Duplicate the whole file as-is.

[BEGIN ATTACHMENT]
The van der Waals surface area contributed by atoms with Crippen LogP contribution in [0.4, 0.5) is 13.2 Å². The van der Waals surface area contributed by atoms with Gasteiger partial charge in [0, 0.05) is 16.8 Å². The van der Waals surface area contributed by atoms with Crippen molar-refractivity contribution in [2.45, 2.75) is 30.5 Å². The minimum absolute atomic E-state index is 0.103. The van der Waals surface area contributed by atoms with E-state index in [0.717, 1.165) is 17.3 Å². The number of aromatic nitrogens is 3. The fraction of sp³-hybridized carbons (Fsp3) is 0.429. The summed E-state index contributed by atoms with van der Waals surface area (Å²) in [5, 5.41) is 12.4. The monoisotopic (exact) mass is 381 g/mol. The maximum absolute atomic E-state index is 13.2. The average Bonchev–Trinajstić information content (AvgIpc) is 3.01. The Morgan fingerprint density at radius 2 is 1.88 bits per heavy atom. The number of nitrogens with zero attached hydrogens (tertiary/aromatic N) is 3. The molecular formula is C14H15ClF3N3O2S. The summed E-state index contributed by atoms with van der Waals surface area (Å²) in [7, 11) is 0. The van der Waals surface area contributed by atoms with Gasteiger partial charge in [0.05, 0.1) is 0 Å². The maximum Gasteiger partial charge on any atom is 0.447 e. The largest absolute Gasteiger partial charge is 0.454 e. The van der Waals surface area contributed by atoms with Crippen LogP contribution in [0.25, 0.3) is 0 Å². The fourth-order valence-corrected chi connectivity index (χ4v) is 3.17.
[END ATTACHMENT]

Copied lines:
The van der Waals surface area contributed by atoms with Crippen LogP contribution in [0.4, 0.5) is 13.2 Å². The van der Waals surface area contributed by atoms with Gasteiger partial charge in [0, 0.05) is 16.8 Å². The van der Waals surface area contributed by atoms with Crippen molar-refractivity contribution in [2.45, 2.75) is 30.5 Å². The minimum absolute atomic E-state index is 0.103. The van der Waals surface area contributed by atoms with E-state index in [0.717, 1.165) is 17.3 Å². The number of aromatic nitrogens is 3. The fraction of sp³-hybridized carbons (Fsp3) is 0.429. The summed E-state index contributed by atoms with van der Waals surface area (Å²) in [5, 5.41) is 12.4. The monoisotopic (exact) mass is 381 g/mol. The maximum absolute atomic E-state index is 13.2. The average Bonchev–Trinajstić information content (AvgIpc) is 3.01. The Morgan fingerprint density at radius 2 is 1.88 bits per heavy atom. The number of nitrogens with zero attached hydrogens (tertiary/aromatic N) is 3. The molecular formula is C14H15ClF3N3O2S. The summed E-state index contributed by atoms with van der Waals surface area (Å²) in [7, 11) is 0. The van der Waals surface area contributed by atoms with Gasteiger partial charge in [0.05, 0.1) is 0 Å². The maximum Gasteiger partial charge on any atom is 0.447 e. The largest absolute Gasteiger partial charge is 0.454 e. The van der Waals surface area contributed by atoms with Crippen LogP contribution in [0.25, 0.3) is 0 Å². The fourth-order valence-corrected chi connectivity index (χ4v) is 3.17.